Remember, once you reach the end, you can always rewrite your beginning. So, don’t worry too much. Get started, get writing and you’ll get there eventually.

Sourcing Inspiration

22 Apr

People often wonder where they can find inspiration. Other than the suggestion that they try certain discreet shops down dark side alleys, the obvious answers are from life, history and dreams. (Although as Neil Gaiman pointed out in an article on inspiration, dreams as a whole aren’t the best source of inspiration, given most follow ‘dream logic’ that makes little real sense and often only resonates with the dreamer, certain dreams hold within them the kernels, perhaps even the entire plots, of stories within them, while the stranger ones can still be a source for surreal and bizarre fiction.)

But, there is another source from which you can draw inspiration: fiction, poetry and song, even art.

Now, I’m not talking about fan fiction, but inspiration for your own stories. Fan fiction is when you play with someone else’s toys without their permission and, obviously, restricts what you can do with the finished story. Of course, there are intermediate levels involving shared worlds such as the Cthulhu Mythos and out-of-copyright works and humorous takes on in-copyright works.

Shared worlds are open to anyone to play with, although there may be restrictions on certain elements. Out-of-copyright works can (usually, unless trademarks are involved) be reproduced without restriction, meaning you can do things like rewrite endings, create sequels, change the format (such as from a play to a novel), add new characters, or recast the events in another era, genre or location, or add zombies to an existing work. Humorous takes, such as spoofs or using characters or a setting for satire, are generally acceptable.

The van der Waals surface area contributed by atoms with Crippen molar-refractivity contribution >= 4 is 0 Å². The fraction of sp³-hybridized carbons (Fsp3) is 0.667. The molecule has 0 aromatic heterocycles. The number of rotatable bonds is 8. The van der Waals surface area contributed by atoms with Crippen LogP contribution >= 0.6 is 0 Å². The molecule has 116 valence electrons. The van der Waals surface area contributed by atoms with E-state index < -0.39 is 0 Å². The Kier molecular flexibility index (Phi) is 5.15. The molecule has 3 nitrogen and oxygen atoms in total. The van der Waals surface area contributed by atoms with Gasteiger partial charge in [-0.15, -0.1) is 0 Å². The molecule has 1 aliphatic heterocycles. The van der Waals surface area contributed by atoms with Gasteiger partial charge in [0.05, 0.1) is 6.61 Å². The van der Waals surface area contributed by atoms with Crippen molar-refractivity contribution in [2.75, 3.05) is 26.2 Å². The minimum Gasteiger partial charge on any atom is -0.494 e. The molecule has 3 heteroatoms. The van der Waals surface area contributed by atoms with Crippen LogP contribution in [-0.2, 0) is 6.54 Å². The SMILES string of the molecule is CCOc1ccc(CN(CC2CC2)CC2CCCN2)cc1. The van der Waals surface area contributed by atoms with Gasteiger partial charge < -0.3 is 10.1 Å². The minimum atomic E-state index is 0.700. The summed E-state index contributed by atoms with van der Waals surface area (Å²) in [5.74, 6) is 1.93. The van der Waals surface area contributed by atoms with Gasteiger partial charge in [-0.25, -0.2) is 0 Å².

But, what I’m most interested in here is the inspiration you can draw from in-copyright works. Of course, there’s nothing stopping you from adapting a plot as you would an out-of-copyright one by moving it to another era, genre or location, given that you cannot copyright ideas, but it is a far riskier proposition as you may inadvertently infringe a trademark, plagiarise a scene or be accused of ‘passing off’. What is more practical is, as you read a novel or poem, listen to a song or watch a movie, to consider the ideas that it sparks.

For example, you may think characters make the wrong decision or ignored a better solution to the plot. Or, you might see a different approach to a setting. Or, you may wonder what the characters would be like in a different setting. Try to go for the less obvious. Elements from Harry Potter and the Fables comic inspired me to write an entirely mundane novel. George Lucas drew from samurai and cowboy films, amongst others, for aspects of Star Wars. Take elements from more than source and mix them up to make something original.

Even though they seldom suggest a whole story, poetry, songs and art can suggest characters and scenes. Anything can spark an idea and any idea can be sourced for a story. Keep notes and see what develops.

Set In Stone?

12 Jan

Reading Comedy Rules by Jonathan Lynn, I was struck by his oberservation that filmmakers tend to shun the test audience as interfering with their vision, whereas a new play will be given a test-run before being unveiled in London or on Broadway, allowing any flaws to be corrected before the big premiere.